Tennessee Administrative Office of the Courts

Appellate Court Opinions

Format: 08/03/2015
Format: 08/03/2015
03C01-9510-CC-00307
Carter County Court of Criminal Appeals 06/28/96
03C01-9510-CC-00307
Carter County Court of Criminal Appeals 06/28/96
W2002-02086-CCA-R3-CO
Shelby County Court of Criminal Appeals 06/28/96
01C01-9506-CR-00165
Sumner County Court of Criminal Appeals 06/27/96
01C01-9508-CR-00252
Sumner County Court of Criminal Appeals 06/27/96
03C01-9503-CR-00078
Jefferson County Court of Criminal Appeals 06/27/96
03C01-9503-CR-00078
Jefferson County Court of Criminal Appeals 06/27/96
03C01-9508-CC-00253
Unicoi County Court of Criminal Appeals 06/27/96
03C01-9508-CC-00253
Unicoi County Court of Criminal Appeals 06/27/96
01A01-9511-CH-00522
Davidson County Court of Appeals 06/26/96
01A01-9512-CH-00571
Sumner County Court of Appeals 06/26/96
Margaret Danmole v. Charles L. Wright
01A01-9512-CV-00565

Defendant, Charles L. Wright, has appealed from the judgment of the trial court entered on the jury's verdict for plaintiff, Margaret Danmole. The jury awarded plaintiff $17,000.00 for her injuries and damages sustained as the result of an automobile accident. In the instant case, we find no evidence of abuse of discretion on the part of the trial court. Moreover, there is not even a scintilla of evidence in this record that the jury which tried this case was anything other than fair and impartial. Therefore, it results that the judgment of the trial court is affirmed, and the cause is remanded to the trial court for further necessary proceedings.

Davidson County Court of Appeals 06/26/96
01A01-9512-PB-00544
Davidson County Court of Appeals 06/26/96
01A01-9603-CH-00099
Davidson County Court of Appeals 06/26/96
01A01-9603-CH-00132
Davidson County Court of Appeals 06/26/96
03C01-9508-CC-00237
Loudon County Court of Criminal Appeals 06/25/96
Wade v. Davies
03C01-9509-CC-00260
Knox County Court of Criminal Appeals 06/25/96
Debbie G. Farrow v. Phillips Consumer Electronics Company
03S01-9508-CV-00089
This workers' compensation appeal has been referred to the Special Workers' Compensation Appeals Panel of the Supreme Court in accordance with Tenn. Code Ann. section 5-6-225(e)(3) for hearing and reporting of findings of fact and conclusions of law. In this appeal, the employee or claimant, Farrow, contends the evidence preponderates against the trial court's finding that her injury did not arise out of her employment. The panel concludes that the judgment should be reversed and the case remanded for an award of benefits. On October 6, 1993, the claimant was injured while she was hurriedly walking from her work station to the cafeteria at the start of a ten minute break period. She had almost reached the stop of a stairway when she came down hard on her foot, injuring her knee. She suffered internal knee derangement, according to the operating surgeon. The trial judge found that the injury occurred in the course of employment, but did not arise out of the employment, as required. Appellate review is de novo upon the record of the trial court, accompanied by a presumption of correctness of the findings of fact, unless the preponderance of the evidence is otherwise. Tenn. Code Ann. section 5-6-225(e)(2). Conclusions of law are subject to de novo review without any presumption of correctness. Presley v. Bennett, 86 S.W.2d 857 (Tenn. 1993). Generally, an injury arises out of employment if it has a rational causal connection to the work; and any reasonable doubt as to whether an injury arose out of the employment or not is to be resolved in favor of the employee. Hall v. Auburntown Industries, Inc., 684 S.W.2d 614 (Tenn. 1985); White v. Werthan Industries, 824 S.W.2d 158 (Tenn. 1992). Where an employee is injured on the employer's premises during a break period provided by the employer, such an injury is generally compensable. Wellington v. John Morrell and Co., 619 S.W.2d 116 (Tenn. 1981); Drew v. Tappan Co., 63 S.W.2d 624 (Tenn. 1982); Holder v. Wilson Sporting Goods Co., 723 S.W.2d 14 (Tenn. 1987). The rule is derived from the notion that an employer who directs or permits his employees to eat at a place provided for that purpose or otherwise within the premises, owes such employees the same duty of protection from danger there that it does at the place where the employees work. Johnson Coffee Co. v. McDonald, 143 Tenn. 55, 226 S.W. 215 (192). On the strength of those authorities, the panel finds that the evidence preponderates against the trial court's finding and in favor of a finding that the claimant's injury is compensable. The judgment of the trial court is accordingly reversed and the case remanded to the trial court for an award of benefits. Costs on appeal are taxed to the defendant-appellee. 2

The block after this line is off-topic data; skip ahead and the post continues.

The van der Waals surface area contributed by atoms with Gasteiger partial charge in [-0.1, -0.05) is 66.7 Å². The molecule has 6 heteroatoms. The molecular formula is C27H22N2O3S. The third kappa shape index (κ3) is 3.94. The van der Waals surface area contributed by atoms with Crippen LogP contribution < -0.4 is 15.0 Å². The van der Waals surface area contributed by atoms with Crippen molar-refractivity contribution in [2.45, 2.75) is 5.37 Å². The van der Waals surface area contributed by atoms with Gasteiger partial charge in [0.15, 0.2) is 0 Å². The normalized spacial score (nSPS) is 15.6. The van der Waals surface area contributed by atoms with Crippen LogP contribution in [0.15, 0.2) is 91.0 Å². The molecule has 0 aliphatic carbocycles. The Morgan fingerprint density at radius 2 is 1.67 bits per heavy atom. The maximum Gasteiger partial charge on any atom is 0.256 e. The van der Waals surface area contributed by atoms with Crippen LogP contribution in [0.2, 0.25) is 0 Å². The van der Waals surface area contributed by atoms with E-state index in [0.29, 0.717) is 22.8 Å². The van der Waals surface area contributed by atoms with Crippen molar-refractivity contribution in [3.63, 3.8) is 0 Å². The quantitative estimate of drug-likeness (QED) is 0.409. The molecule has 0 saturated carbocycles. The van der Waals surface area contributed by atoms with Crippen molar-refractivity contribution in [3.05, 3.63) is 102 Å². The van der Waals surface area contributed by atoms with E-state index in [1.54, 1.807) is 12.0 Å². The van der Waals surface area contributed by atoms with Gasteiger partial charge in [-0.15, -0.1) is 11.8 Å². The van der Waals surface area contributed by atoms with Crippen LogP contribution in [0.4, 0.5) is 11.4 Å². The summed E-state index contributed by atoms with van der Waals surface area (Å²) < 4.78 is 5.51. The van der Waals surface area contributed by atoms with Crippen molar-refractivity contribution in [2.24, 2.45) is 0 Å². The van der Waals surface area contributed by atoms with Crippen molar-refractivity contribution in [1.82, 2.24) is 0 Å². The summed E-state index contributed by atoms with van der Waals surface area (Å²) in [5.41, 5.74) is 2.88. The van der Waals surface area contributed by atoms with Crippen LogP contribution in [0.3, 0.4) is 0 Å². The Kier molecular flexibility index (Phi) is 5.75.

Knox County Workers Compensation Panel 06/25/96
Joseph Jarreau v. Vanliner Insurance Company
01S01-9512-CH-00228